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Planning Reform:  Spatial Awareness – The Role of the SDS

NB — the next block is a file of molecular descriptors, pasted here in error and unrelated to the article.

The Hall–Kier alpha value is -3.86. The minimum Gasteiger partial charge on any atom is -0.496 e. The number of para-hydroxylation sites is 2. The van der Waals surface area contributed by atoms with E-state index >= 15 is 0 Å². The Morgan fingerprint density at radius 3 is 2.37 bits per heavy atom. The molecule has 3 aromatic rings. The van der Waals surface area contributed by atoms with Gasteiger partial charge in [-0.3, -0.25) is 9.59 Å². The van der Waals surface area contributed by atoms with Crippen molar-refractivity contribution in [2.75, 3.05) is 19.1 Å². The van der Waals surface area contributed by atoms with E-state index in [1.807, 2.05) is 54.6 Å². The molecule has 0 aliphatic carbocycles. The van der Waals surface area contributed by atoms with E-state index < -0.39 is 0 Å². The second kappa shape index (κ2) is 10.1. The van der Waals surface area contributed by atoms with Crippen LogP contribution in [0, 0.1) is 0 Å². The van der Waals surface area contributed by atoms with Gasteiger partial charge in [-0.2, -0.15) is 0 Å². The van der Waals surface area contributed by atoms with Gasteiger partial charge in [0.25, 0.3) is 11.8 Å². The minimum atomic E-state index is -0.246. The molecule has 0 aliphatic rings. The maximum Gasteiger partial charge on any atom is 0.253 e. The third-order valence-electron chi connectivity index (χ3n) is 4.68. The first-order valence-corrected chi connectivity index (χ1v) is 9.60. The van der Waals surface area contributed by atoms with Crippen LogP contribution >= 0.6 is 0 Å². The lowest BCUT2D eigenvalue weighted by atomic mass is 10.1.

Planning Reform: Spatial Awareness – The Role of the SDS

Sally Furminger & Simon Slatford 24 Nov 2021